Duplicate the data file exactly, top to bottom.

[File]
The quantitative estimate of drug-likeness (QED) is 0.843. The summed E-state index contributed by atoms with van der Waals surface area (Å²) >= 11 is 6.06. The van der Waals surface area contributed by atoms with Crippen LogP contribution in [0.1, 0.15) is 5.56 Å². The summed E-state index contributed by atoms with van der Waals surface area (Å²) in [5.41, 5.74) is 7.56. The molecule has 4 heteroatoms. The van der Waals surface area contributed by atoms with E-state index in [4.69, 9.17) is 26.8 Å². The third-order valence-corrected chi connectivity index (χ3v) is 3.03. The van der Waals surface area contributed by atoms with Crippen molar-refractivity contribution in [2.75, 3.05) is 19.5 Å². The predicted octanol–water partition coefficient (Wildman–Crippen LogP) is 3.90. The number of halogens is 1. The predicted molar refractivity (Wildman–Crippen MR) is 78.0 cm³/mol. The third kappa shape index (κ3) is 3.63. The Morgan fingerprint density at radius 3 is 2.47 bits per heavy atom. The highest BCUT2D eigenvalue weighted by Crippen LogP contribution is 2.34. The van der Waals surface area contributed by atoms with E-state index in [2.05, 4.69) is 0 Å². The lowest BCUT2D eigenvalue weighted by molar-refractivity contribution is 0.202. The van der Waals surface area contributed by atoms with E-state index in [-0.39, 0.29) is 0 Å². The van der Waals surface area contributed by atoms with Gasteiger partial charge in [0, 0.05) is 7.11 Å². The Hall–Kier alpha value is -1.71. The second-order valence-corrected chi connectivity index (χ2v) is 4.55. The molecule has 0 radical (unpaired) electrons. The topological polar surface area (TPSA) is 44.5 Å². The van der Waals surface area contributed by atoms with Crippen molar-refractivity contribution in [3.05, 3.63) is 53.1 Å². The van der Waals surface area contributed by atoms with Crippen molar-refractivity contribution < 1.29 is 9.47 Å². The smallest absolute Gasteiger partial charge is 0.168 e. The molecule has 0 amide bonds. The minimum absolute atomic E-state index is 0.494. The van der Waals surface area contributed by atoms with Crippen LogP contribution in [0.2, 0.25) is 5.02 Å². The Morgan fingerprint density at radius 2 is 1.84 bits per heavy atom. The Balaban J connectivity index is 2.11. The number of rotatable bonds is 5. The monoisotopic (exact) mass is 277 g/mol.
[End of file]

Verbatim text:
The quantitative estimate of drug-likeness (QED) is 0.843. The summed E-state index contributed by atoms with van der Waals surface area (Å²) >= 11 is 6.06. The van der Waals surface area contributed by atoms with Crippen LogP contribution in [0.1, 0.15) is 5.56 Å². The summed E-state index contributed by atoms with van der Waals surface area (Å²) in [5.41, 5.74) is 7.56. The molecule has 4 heteroatoms. The van der Waals surface area contributed by atoms with E-state index in [4.69, 9.17) is 26.8 Å². The third-order valence-corrected chi connectivity index (χ3v) is 3.03. The van der Waals surface area contributed by atoms with Crippen molar-refractivity contribution in [2.75, 3.05) is 19.5 Å². The predicted octanol–water partition coefficient (Wildman–Crippen LogP) is 3.90. The number of halogens is 1. The predicted molar refractivity (Wildman–Crippen MR) is 78.0 cm³/mol. The third kappa shape index (κ3) is 3.63. The Morgan fingerprint density at radius 3 is 2.47 bits per heavy atom. The highest BCUT2D eigenvalue weighted by Crippen LogP contribution is 2.34. The van der Waals surface area contributed by atoms with E-state index in [2.05, 4.69) is 0 Å². The lowest BCUT2D eigenvalue weighted by molar-refractivity contribution is 0.202. The van der Waals surface area contributed by atoms with E-state index in [-0.39, 0.29) is 0 Å². The van der Waals surface area contributed by atoms with Gasteiger partial charge in [0, 0.05) is 7.11 Å². The Hall–Kier alpha value is -1.71. The second-order valence-corrected chi connectivity index (χ2v) is 4.55. The molecule has 0 radical (unpaired) electrons. The topological polar surface area (TPSA) is 44.5 Å². The van der Waals surface area contributed by atoms with Crippen molar-refractivity contribution in [3.05, 3.63) is 53.1 Å². The van der Waals surface area contributed by atoms with Crippen molar-refractivity contribution < 1.29 is 9.47 Å². The smallest absolute Gasteiger partial charge is 0.168 e. The molecule has 0 amide bonds. The minimum absolute atomic E-state index is 0.494. The van der Waals surface area contributed by atoms with Crippen LogP contribution in [0.2, 0.25) is 5.02 Å². The Morgan fingerprint density at radius 2 is 1.84 bits per heavy atom. The Balaban J connectivity index is 2.11. The number of rotatable bonds is 5. The monoisotopic (exact) mass is 277 g/mol.